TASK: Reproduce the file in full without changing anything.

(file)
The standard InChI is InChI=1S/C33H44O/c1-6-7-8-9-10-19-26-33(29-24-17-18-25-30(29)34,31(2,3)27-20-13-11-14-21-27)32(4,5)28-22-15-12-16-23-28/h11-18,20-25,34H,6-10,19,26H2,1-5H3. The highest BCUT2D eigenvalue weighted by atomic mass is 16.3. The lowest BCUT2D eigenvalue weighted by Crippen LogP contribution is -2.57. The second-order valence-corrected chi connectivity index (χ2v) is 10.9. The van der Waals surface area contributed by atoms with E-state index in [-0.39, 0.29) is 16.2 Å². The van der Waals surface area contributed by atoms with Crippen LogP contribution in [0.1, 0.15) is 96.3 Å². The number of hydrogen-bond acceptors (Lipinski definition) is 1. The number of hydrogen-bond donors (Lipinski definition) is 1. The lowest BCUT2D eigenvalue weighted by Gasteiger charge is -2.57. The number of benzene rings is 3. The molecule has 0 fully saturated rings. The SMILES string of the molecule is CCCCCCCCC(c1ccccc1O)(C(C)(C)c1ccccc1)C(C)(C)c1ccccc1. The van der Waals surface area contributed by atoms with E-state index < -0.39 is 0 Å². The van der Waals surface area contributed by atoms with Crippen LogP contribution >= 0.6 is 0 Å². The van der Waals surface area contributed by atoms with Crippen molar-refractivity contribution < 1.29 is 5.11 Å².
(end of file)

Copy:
The standard InChI is InChI=1S/C33H44O/c1-6-7-8-9-10-19-26-33(29-24-17-18-25-30(29)34,31(2,3)27-20-13-11-14-21-27)32(4,5)28-22-15-12-16-23-28/h11-18,20-25,34H,6-10,19,26H2,1-5H3. The highest BCUT2D eigenvalue weighted by atomic mass is 16.3. The lowest BCUT2D eigenvalue weighted by Crippen LogP contribution is -2.57. The second-order valence-corrected chi connectivity index (χ2v) is 10.9. The van der Waals surface area contributed by atoms with E-state index in [-0.39, 0.29) is 16.2 Å². The van der Waals surface area contributed by atoms with Crippen LogP contribution in [0.1, 0.15) is 96.3 Å². The number of hydrogen-bond acceptors (Lipinski definition) is 1. The number of hydrogen-bond donors (Lipinski definition) is 1. The lowest BCUT2D eigenvalue weighted by Gasteiger charge is -2.57. The number of benzene rings is 3. The molecule has 0 fully saturated rings. The SMILES string of the molecule is CCCCCCCCC(c1ccccc1O)(C(C)(C)c1ccccc1)C(C)(C)c1ccccc1. The van der Waals surface area contributed by atoms with E-state index < -0.39 is 0 Å². The van der Waals surface area contributed by atoms with Crippen LogP contribution >= 0.6 is 0 Å². The van der Waals surface area contributed by atoms with Crippen molar-refractivity contribution < 1.29 is 5.11 Å².